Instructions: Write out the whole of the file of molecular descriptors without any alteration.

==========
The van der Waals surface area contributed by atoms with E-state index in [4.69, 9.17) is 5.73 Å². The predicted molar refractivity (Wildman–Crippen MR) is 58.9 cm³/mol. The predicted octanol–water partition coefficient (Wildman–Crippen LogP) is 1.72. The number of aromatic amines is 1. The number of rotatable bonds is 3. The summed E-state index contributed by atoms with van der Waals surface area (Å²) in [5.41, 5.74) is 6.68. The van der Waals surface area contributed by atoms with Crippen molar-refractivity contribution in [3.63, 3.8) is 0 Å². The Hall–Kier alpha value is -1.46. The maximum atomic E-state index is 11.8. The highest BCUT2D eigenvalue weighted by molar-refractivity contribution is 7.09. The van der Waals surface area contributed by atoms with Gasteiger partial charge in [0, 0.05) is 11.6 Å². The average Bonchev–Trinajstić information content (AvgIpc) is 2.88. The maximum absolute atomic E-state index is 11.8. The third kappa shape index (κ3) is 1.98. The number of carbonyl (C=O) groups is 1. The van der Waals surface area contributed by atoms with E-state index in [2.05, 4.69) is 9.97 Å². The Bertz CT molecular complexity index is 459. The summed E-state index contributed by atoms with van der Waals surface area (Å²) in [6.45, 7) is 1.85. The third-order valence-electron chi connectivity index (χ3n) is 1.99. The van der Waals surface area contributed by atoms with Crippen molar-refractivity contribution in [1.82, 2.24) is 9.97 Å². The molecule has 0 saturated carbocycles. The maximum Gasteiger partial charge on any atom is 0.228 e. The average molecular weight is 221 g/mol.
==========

The van der Waals surface area contributed by atoms with E-state index in [4.69, 9.17) is 5.73 Å². The predicted molar refractivity (Wildman–Crippen MR) is 58.9 cm³/mol. The predicted octanol–water partition coefficient (Wildman–Crippen LogP) is 1.72. The number of aromatic amines is 1. The number of rotatable bonds is 3. The summed E-state index contributed by atoms with van der Waals surface area (Å²) in [5.41, 5.74) is 6.68. The van der Waals surface area contributed by atoms with Crippen molar-refractivity contribution in [3.63, 3.8) is 0 Å². The Hall–Kier alpha value is -1.46. The maximum atomic E-state index is 11.8. The highest BCUT2D eigenvalue weighted by molar-refractivity contribution is 7.09. The van der Waals surface area contributed by atoms with Gasteiger partial charge in [0, 0.05) is 11.6 Å². The average Bonchev–Trinajstić information content (AvgIpc) is 2.88. The maximum absolute atomic E-state index is 11.8. The third kappa shape index (κ3) is 1.98. The number of carbonyl (C=O) groups is 1. The van der Waals surface area contributed by atoms with E-state index in [2.05, 4.69) is 9.97 Å². The Bertz CT molecular complexity index is 459. The summed E-state index contributed by atoms with van der Waals surface area (Å²) in [6.45, 7) is 1.85. The third-order valence-electron chi connectivity index (χ3n) is 1.99. The van der Waals surface area contributed by atoms with Crippen molar-refractivity contribution in [1.82, 2.24) is 9.97 Å². The molecule has 0 saturated carbocycles. The maximum Gasteiger partial charge on any atom is 0.228 e. The average molecular weight is 221 g/mol.